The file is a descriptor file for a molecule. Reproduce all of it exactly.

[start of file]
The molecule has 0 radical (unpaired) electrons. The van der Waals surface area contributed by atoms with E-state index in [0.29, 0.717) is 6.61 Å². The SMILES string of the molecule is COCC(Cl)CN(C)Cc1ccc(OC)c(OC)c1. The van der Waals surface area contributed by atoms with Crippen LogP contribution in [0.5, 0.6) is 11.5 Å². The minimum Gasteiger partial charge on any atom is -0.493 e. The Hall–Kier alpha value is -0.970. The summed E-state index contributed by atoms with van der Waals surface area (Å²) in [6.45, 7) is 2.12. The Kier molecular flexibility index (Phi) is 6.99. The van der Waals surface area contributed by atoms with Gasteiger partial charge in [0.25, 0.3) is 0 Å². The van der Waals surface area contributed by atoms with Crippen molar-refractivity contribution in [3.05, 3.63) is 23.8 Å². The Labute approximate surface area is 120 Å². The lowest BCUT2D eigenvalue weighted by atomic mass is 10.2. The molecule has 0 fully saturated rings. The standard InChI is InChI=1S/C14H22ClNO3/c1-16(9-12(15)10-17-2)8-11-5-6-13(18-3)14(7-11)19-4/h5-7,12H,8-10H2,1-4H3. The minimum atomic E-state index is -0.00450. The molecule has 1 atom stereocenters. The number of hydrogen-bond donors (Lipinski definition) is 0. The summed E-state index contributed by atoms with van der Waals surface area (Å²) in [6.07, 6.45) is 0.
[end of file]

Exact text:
The molecule has 0 radical (unpaired) electrons. The van der Waals surface area contributed by atoms with E-state index in [0.29, 0.717) is 6.61 Å². The SMILES string of the molecule is COCC(Cl)CN(C)Cc1ccc(OC)c(OC)c1. The van der Waals surface area contributed by atoms with Crippen LogP contribution in [0.5, 0.6) is 11.5 Å². The minimum Gasteiger partial charge on any atom is -0.493 e. The Hall–Kier alpha value is -0.970. The summed E-state index contributed by atoms with van der Waals surface area (Å²) in [6.45, 7) is 2.12. The Kier molecular flexibility index (Phi) is 6.99. The van der Waals surface area contributed by atoms with Gasteiger partial charge in [0.25, 0.3) is 0 Å². The van der Waals surface area contributed by atoms with Crippen molar-refractivity contribution in [3.05, 3.63) is 23.8 Å². The Labute approximate surface area is 120 Å². The lowest BCUT2D eigenvalue weighted by atomic mass is 10.2. The molecule has 0 fully saturated rings. The standard InChI is InChI=1S/C14H22ClNO3/c1-16(9-12(15)10-17-2)8-11-5-6-13(18-3)14(7-11)19-4/h5-7,12H,8-10H2,1-4H3. The minimum atomic E-state index is -0.00450. The molecule has 1 atom stereocenters. The number of hydrogen-bond donors (Lipinski definition) is 0. The summed E-state index contributed by atoms with van der Waals surface area (Å²) in [6.07, 6.45) is 0.